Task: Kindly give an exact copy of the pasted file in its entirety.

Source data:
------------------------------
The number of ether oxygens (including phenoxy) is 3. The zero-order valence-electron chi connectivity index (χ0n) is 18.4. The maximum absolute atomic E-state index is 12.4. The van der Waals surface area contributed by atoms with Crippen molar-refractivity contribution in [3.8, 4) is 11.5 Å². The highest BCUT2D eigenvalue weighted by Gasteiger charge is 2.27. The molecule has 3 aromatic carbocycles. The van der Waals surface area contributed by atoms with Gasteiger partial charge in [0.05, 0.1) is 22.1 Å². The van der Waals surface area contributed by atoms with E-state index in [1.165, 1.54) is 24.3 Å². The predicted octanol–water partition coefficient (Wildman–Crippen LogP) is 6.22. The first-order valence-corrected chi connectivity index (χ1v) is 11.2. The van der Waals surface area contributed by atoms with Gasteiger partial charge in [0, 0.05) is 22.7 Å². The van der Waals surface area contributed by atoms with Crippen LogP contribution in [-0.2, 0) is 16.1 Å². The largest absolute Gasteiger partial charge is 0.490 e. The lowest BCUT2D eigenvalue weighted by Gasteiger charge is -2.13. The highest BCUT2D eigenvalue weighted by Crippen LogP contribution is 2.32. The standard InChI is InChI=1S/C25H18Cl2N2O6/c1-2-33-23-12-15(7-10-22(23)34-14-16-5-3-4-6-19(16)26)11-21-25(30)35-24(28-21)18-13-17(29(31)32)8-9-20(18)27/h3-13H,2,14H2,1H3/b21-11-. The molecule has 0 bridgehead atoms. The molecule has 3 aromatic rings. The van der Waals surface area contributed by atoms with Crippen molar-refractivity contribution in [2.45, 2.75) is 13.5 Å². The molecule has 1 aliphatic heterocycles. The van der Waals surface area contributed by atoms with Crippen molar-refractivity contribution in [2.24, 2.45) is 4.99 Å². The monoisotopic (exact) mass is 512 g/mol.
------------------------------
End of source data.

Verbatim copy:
The number of ether oxygens (including phenoxy) is 3. The zero-order valence-electron chi connectivity index (χ0n) is 18.4. The maximum absolute atomic E-state index is 12.4. The van der Waals surface area contributed by atoms with Crippen molar-refractivity contribution in [3.8, 4) is 11.5 Å². The highest BCUT2D eigenvalue weighted by Gasteiger charge is 2.27. The molecule has 3 aromatic carbocycles. The van der Waals surface area contributed by atoms with Gasteiger partial charge in [0.05, 0.1) is 22.1 Å². The van der Waals surface area contributed by atoms with E-state index in [1.165, 1.54) is 24.3 Å². The predicted octanol–water partition coefficient (Wildman–Crippen LogP) is 6.22. The first-order valence-corrected chi connectivity index (χ1v) is 11.2. The van der Waals surface area contributed by atoms with Gasteiger partial charge in [0, 0.05) is 22.7 Å². The van der Waals surface area contributed by atoms with Crippen LogP contribution in [-0.2, 0) is 16.1 Å². The largest absolute Gasteiger partial charge is 0.490 e. The lowest BCUT2D eigenvalue weighted by Gasteiger charge is -2.13. The highest BCUT2D eigenvalue weighted by Crippen LogP contribution is 2.32. The standard InChI is InChI=1S/C25H18Cl2N2O6/c1-2-33-23-12-15(7-10-22(23)34-14-16-5-3-4-6-19(16)26)11-21-25(30)35-24(28-21)18-13-17(29(31)32)8-9-20(18)27/h3-13H,2,14H2,1H3/b21-11-. The molecule has 0 bridgehead atoms. The molecule has 3 aromatic rings. The van der Waals surface area contributed by atoms with Crippen molar-refractivity contribution in [2.45, 2.75) is 13.5 Å². The molecule has 1 aliphatic heterocycles. The van der Waals surface area contributed by atoms with Crippen molar-refractivity contribution in [2.24, 2.45) is 4.99 Å². The monoisotopic (exact) mass is 512 g/mol.